Improve Your Patients’ Experience

Jun. 28, 2022

How to Use Your EHR to Build Patient Relationships


By Amy Yaeger, Vice President, Strategic Services
Legato Healthcare Marketing

In May, Legato Healthcare Marketing’s President Mike Milligan and I gave a presentation about digital marketing at NRHA’s annual conference, where we briefly touched on using electronic health records (EHRs) to enhance the patient experience; now let’s take a deeper dive into what this tool can do for your organization – and your patients.

Electronic Records Improve Patient Satisfaction

A lot has been made about how EHRs improve efficiency and save money – but not as much focus has been placed on how this mandated tool can enhance the patient-provider relationship.

Rather than viewing the EHR as an electronic hurdle to the provider-patient interaction, train your team to use your EHR to build stronger relationships with your patients. EHRs can improve patient satisfaction – when used effectively.

What does effectively mean? It’s pretty simple: For one, EHRs provide a level of communication that was impossible before the digital age. Not only that, both providers and patients benefit from the efficiency and safety benefits of EHRs.

We all know that a strong provider-patient relationship keeps patients coming back for care – an effectively-used EHR should be one of your strongest marketing tools when it comes to patient retention.

There are several key ways that your staff can use the EHR to improve patient satisfaction:

  • Being transparent
  • Communicating clearly and conveniently
  • Making collaborative decisions
  • Emphasizing efficiency
  • Putting safety at the forefront


As a former educator, I’ve learned this: The best way to get someone to buy into something is to tell them why you’re doing it – and why you want them to do it, too.

How many of your patients realize that their providers are tapping away at a keyboard during their appointments because healthcare systems are legally required to keep electronic health records?

Probably fewer than you think.

The word transparency gets kicked around a lot these days, but what I’m talking about here goes back to its pre-buzzword days: Ask your providers to make sure their patients readily understand the purpose and importance of the EHR. Unfortunately, just because the healthcare world knows that EHRs are required doesn’t meant that your patients know – or understand – why they’re an essential aspect to value-centered care.

Have your providers explain to patients that they’re typing at the computer while talking because that’s how they make sure that the information in the patient’s record is accurate, which allows them to provide patients with the best care possible. This goes a long way toward helping patients better understand how the time providers spend inputting data is actually for the patient’s benefit.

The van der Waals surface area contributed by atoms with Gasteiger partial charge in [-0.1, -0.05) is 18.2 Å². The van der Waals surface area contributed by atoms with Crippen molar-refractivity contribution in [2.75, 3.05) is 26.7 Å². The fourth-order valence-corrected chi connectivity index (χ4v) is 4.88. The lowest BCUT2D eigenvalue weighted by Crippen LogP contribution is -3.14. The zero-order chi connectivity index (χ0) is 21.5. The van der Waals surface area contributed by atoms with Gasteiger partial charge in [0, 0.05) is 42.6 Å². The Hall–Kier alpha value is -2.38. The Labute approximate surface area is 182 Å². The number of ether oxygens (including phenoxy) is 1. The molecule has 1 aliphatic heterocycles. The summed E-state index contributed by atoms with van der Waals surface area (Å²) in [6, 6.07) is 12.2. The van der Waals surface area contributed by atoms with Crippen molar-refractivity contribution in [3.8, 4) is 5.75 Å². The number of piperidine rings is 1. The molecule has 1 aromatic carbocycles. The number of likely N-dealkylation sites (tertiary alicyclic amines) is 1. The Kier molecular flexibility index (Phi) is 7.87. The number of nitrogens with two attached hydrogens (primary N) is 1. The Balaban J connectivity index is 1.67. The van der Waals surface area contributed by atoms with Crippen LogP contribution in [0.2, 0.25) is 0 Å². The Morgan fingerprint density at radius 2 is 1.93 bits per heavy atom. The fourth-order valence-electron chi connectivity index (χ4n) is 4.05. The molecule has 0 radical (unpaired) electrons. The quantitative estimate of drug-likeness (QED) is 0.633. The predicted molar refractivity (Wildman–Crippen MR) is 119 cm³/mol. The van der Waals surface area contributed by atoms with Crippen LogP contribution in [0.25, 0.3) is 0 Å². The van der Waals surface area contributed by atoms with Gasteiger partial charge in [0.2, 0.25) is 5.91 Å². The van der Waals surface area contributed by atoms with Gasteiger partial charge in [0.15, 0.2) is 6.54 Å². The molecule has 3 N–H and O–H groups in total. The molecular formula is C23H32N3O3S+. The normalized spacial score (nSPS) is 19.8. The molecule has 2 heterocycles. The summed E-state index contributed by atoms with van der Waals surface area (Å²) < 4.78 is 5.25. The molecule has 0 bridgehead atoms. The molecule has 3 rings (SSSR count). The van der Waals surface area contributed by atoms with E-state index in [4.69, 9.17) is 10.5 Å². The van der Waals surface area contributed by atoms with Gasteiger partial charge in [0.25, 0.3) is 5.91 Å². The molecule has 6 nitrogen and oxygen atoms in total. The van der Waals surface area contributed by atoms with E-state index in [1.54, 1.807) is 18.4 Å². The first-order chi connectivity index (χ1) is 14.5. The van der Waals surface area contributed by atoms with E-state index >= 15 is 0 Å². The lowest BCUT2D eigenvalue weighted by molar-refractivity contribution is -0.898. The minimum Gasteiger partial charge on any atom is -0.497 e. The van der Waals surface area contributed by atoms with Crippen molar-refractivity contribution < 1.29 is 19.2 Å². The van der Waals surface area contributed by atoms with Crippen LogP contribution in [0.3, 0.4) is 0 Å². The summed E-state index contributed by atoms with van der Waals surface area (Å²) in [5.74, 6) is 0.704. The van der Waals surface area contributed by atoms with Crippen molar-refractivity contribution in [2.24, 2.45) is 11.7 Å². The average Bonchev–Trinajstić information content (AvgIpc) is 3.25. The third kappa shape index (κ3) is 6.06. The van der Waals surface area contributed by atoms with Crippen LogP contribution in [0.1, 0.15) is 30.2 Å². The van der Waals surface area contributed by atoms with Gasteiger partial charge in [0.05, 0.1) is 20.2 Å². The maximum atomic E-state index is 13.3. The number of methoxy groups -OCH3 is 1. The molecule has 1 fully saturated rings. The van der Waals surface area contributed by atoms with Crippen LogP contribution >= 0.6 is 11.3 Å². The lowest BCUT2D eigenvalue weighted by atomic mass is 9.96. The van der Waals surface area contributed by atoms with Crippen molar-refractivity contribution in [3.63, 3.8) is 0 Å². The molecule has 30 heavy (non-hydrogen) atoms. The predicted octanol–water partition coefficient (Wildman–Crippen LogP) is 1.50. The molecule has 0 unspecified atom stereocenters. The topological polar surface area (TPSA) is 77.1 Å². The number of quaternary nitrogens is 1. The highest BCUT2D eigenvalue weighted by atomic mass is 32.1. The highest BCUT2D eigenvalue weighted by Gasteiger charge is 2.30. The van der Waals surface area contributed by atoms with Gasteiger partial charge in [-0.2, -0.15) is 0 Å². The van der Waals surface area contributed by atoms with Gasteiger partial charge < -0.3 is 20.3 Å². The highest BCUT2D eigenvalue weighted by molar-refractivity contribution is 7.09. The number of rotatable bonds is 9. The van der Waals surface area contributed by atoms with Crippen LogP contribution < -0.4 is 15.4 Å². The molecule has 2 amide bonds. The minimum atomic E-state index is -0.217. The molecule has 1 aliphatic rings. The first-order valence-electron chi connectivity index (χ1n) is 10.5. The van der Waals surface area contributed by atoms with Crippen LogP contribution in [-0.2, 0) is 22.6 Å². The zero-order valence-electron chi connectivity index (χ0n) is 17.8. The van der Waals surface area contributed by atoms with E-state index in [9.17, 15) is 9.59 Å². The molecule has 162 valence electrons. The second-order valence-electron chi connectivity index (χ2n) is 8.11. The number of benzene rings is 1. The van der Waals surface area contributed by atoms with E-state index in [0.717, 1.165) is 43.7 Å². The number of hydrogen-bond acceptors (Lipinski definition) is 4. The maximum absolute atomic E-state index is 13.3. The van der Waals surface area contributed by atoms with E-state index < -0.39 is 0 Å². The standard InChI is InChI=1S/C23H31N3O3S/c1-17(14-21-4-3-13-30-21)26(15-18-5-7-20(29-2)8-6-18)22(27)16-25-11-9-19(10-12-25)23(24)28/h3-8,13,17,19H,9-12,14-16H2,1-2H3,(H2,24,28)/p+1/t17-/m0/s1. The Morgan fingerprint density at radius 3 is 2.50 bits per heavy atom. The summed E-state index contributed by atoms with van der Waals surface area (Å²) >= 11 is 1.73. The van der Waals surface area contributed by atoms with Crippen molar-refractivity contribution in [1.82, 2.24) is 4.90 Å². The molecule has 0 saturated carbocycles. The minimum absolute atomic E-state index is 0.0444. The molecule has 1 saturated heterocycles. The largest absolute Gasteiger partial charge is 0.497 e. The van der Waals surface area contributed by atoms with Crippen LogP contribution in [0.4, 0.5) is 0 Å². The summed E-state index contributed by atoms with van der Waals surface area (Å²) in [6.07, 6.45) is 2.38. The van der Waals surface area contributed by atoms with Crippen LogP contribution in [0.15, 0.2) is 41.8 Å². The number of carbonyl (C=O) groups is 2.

Not only that, but most patients also appreciate being able to see the screen themselves, so asking providers to share it with patients helps make appointments feel more like a partnership; to that end, many organizations position exam room computers on laptops, wheeled workstations or ones that have extendable arms. Familiarizing patients with the EHR during an appointment is one of the best methods to encourage them to use the EHR themselves.

According to the Office of the National Coordinator for Health Information Technology, nearly 40 percent of individuals nationwide accessed a patient portal in 2020, and that number was expected to grow dramatically as the COVID-19 pandemic progressed; building a stronger relationship with your consumers often means providing them with the tools they want – and use.

When a patient can use a portal to access their online medical records, that also leads to quality patient experiences: EHRs keep patients informed and educated about their medical history because patients are able to see exactly what they are diagnosed with, opening the door to honest communication with their providers.


EHRs create an avenue for engagement because they allow providers to securely communicate with patients – without requiring the patient to go in for an appointment.

Optimizing your EHR means patient-centered, convenient care, including:

  • full and accurate news about their medical evaluations
  • lab results
  • follow-up information after an office visit or a hospital stay